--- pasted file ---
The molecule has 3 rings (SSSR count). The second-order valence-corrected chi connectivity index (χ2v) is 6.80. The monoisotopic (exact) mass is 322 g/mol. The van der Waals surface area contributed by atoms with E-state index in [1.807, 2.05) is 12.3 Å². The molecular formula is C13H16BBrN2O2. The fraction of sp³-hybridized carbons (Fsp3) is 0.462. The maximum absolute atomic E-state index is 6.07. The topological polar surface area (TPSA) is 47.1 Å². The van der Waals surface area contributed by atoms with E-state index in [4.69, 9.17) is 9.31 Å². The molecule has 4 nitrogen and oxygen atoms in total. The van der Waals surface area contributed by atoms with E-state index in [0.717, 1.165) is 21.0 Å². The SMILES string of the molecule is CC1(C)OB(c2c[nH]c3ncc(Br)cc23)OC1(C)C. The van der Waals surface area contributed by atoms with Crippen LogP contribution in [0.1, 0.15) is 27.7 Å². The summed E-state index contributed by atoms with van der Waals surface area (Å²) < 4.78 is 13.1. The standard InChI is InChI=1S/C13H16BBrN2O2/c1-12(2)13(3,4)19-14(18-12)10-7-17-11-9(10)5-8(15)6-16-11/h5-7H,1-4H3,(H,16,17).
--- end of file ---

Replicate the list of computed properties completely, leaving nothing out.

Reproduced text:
The molecule has 3 rings (SSSR count). The second-order valence-corrected chi connectivity index (χ2v) is 6.80. The monoisotopic (exact) mass is 322 g/mol. The van der Waals surface area contributed by atoms with E-state index in [1.807, 2.05) is 12.3 Å². The molecular formula is C13H16BBrN2O2. The fraction of sp³-hybridized carbons (Fsp3) is 0.462. The maximum absolute atomic E-state index is 6.07. The topological polar surface area (TPSA) is 47.1 Å². The van der Waals surface area contributed by atoms with E-state index in [4.69, 9.17) is 9.31 Å². The molecule has 4 nitrogen and oxygen atoms in total. The van der Waals surface area contributed by atoms with E-state index in [0.717, 1.165) is 21.0 Å². The SMILES string of the molecule is CC1(C)OB(c2c[nH]c3ncc(Br)cc23)OC1(C)C. The van der Waals surface area contributed by atoms with Crippen LogP contribution in [0.1, 0.15) is 27.7 Å². The summed E-state index contributed by atoms with van der Waals surface area (Å²) < 4.78 is 13.1. The standard InChI is InChI=1S/C13H16BBrN2O2/c1-12(2)13(3,4)19-14(18-12)10-7-17-11-9(10)5-8(15)6-16-11/h5-7H,1-4H3,(H,16,17).